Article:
Xen - The Low-Level Hypervisor

Discussion in 'Linux Kernel' started by DevynCJohnson, Aug 3, 2014.

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Have you ever used Xen? If so, did you like it?

  1. No, I never used Xen

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  2. Yes, I like Xen

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  3. Yes, but I do not like Xen

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  1. DevynCJohnson

    DevynCJohnson Well-Known Member Staff Member Staff Writer

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    Linux Kernel - http://www.linux.org/threads/linux-kernel-reading-guide.5384/

    For those of you that understand virtualization, you may want to have an understanding of the most popular hypervisor for Linux - Xen. Xen is an open-source hypervisor that is well supported by Linux. Some other operating systems support Xen as well. Knowing the basics of Xen can help you understand hypervisors better and know why Xen is so popular.

    Xen is a popular hypervisor that supports OS virtualization and paravirtualization (PV). Xen is a "Type 1" hypervisor meaning that it runs on the hardware. When the computer boots-up, the bootloader (typically GRUB) loads Xen (Xen is a microkernel). Then, Xen sets up specialized virtual machines called "Domains". Domains are low-level virtual machines that do not have a host, and only one domain can access the hardware directly. Xen first sets up the primary domain. This domain is known by many names such as "Domain Zero", "Dom0", "Domain0", "Host Domain", or "The Control Domain". Xen cannot function without the control domain. The control domain provides the drivers that are used by itself and other domains. The control domain also contains the controls and settings for Xen as well as Xen itself. The other domains are called "Guest Domains", "Unprivileged Domains", or "DomU". The guest domains use the drivers provided by Domain0. The guest domains are not permitted to access the hardware directly. Instead, they must allow Dom0 to manage the hardware. (http://www.xenproject.org/)(http://wiki.xen.org)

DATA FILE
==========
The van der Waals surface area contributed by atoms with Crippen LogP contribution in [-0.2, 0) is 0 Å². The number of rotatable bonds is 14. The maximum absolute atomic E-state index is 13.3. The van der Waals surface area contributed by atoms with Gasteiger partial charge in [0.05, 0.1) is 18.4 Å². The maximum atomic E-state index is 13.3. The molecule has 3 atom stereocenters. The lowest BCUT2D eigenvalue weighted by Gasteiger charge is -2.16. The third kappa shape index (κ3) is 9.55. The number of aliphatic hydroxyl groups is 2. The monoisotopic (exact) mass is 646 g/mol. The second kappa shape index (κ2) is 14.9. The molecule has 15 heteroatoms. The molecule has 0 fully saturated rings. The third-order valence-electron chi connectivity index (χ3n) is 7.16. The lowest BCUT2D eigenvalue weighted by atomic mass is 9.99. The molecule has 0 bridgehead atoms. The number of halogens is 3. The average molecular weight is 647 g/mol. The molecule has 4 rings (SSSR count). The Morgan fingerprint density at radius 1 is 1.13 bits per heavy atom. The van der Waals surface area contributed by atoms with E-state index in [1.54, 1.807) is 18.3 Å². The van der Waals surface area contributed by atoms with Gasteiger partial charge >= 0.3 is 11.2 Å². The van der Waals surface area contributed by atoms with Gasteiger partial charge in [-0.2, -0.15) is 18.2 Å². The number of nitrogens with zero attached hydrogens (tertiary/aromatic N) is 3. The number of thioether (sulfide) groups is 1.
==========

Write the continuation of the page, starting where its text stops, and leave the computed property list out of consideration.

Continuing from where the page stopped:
NOTE: With a virtualization structure like this, it is hard to specifically say which system is the host. Some may argue that Xen is the host system since it is a layer between the hardware and operating systems. As for the other view, Domain0 could be considered the host since Xen depends on it and unprivileged domains need Domain0 for hardware access. Either way, the unprivileged domains act like guests, so they are often called guest domains. Some manuals may refer to the hardware itself as the host.